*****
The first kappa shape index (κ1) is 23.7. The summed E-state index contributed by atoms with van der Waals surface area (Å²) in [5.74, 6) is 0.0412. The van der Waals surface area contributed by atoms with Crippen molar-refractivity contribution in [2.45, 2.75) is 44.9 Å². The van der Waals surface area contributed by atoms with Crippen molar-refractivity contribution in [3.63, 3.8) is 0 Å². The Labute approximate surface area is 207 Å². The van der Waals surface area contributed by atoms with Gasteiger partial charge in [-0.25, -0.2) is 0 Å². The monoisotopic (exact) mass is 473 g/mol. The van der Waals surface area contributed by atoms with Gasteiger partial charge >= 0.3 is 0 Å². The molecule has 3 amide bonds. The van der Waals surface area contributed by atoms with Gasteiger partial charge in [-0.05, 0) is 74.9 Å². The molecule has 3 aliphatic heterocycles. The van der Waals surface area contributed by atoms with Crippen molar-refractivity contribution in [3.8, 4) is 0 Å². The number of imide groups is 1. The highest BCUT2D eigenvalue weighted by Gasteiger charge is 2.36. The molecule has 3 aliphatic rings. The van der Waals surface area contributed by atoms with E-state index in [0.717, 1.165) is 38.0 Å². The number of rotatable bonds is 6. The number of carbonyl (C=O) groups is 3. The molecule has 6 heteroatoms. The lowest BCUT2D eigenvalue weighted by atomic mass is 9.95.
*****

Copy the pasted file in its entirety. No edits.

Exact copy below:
The first kappa shape index (κ1) is 23.7. The summed E-state index contributed by atoms with van der Waals surface area (Å²) in [5.74, 6) is 0.0412. The van der Waals surface area contributed by atoms with Crippen molar-refractivity contribution in [2.45, 2.75) is 44.9 Å². The van der Waals surface area contributed by atoms with Crippen molar-refractivity contribution in [3.63, 3.8) is 0 Å². The Labute approximate surface area is 207 Å². The van der Waals surface area contributed by atoms with Gasteiger partial charge in [-0.25, -0.2) is 0 Å². The monoisotopic (exact) mass is 473 g/mol. The van der Waals surface area contributed by atoms with Gasteiger partial charge >= 0.3 is 0 Å². The molecule has 3 amide bonds. The van der Waals surface area contributed by atoms with Gasteiger partial charge in [-0.05, 0) is 74.9 Å². The molecule has 3 aliphatic heterocycles. The van der Waals surface area contributed by atoms with Crippen molar-refractivity contribution in [3.8, 4) is 0 Å². The number of imide groups is 1. The highest BCUT2D eigenvalue weighted by Gasteiger charge is 2.36. The molecule has 3 aliphatic rings. The van der Waals surface area contributed by atoms with E-state index in [0.717, 1.165) is 38.0 Å². The number of rotatable bonds is 6. The number of carbonyl (C=O) groups is 3. The molecule has 6 heteroatoms. The lowest BCUT2D eigenvalue weighted by atomic mass is 9.95.